The Independent Voice of Southern Methodist University Since 1915

The Daily Campus

The Daily Campus

The Independent Voice of Southern Methodist University Since 1915

The Daily Campus

The Independent Voice of Southern Methodist University Since 1915

The Daily Campus

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Reunite Haitian families

While many would like to adopt orphaned children, it’s not the right solution to the crisis

When tragedy hits, American evangelicals are quick to respond.  
 

They ignite and react immediately, feeling called to love unconditionally and serve a higher purpose. After the recent earthquake in Haiti, Americans wanted to help, but some felt called to do more than write a check or send survival kits. They wanted to adopt Haitian children.  Can you blame them?
 

They see a 30 second commercial featuring grief-stricken children and want to change things. Is this bad? No. It’s human nature, especially for evangelicals, to want to save people from danger and loneliness—both spiritually and physically.  How can they do this? Some feel adoption is the answer—give the children what they need by bringing them here.
 

But is it really that simple? These people’s intentions may be pure, but this quick reaction is not the trick to restoring Haiti.
 

In an interview with Christianity Today, Michele Bond, the State Department’s deputy assistant secretary for Overseas Citizens Services, made a good point: right now Americans should not be asking how to adopt Haitian children, but instead how to help them find Haitian families.
 

Although the Haitian government is not accepting new adoption applications, it is working with the U.S. State Department to expedite the adoptions that were in process before the earthquake.
 

There are ways to help give Haitian orphans families without adopting them. Evangelicals who are moved to make a difference should give financial support or volunteer with organizations like the International Committee of the Red Cross that are dedicated to search and rescue and reconnecting families.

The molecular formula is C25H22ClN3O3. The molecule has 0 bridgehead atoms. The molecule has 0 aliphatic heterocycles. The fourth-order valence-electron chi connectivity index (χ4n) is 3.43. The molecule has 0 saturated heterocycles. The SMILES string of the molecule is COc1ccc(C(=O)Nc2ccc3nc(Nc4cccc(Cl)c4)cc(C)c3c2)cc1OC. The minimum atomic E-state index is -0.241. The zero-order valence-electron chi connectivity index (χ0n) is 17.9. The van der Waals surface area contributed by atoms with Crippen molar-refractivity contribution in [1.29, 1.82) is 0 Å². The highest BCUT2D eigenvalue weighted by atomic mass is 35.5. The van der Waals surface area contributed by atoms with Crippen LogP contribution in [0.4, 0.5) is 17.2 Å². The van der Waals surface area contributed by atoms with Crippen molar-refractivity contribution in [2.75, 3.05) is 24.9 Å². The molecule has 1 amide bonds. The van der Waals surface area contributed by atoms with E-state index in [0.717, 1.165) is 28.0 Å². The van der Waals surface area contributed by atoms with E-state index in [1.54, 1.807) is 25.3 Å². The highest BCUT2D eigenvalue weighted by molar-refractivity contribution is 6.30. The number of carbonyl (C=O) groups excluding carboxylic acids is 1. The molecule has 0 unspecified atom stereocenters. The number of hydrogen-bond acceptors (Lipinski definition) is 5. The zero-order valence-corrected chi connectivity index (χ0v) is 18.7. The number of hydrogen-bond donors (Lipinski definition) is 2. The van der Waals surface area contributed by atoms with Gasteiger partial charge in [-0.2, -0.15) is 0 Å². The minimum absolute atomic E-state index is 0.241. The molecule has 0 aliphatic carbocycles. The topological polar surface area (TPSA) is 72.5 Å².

If Americans were to scoop up all the Haitian orphans and bring them back to America, they would be taking more than just children from the broken country. They would be taking away a chunk of Haiti’s identity–possibly the one thing that’s still intact.
 

Some people want to remove the orphans from horrible situations. This seems like a quick fix. Instead, the efforts to change things should be redirected to remove the horrible conditions present in Haiti, not the people.
 

Mothers lost their babies in the earthquake, husbands lost their wives and children lost their parents. While households may be incomplete, the nation is not. The one thing the Haitians have left is each other. Those who survived are the future of the country.
 

Don’t forget: Haiti is a family in itself, and generous, family-centered Americans should help build that family, not their own.

 

Mallory McCall is a senior journalism and religious studies double major. She can be reached for comment at [email protected].

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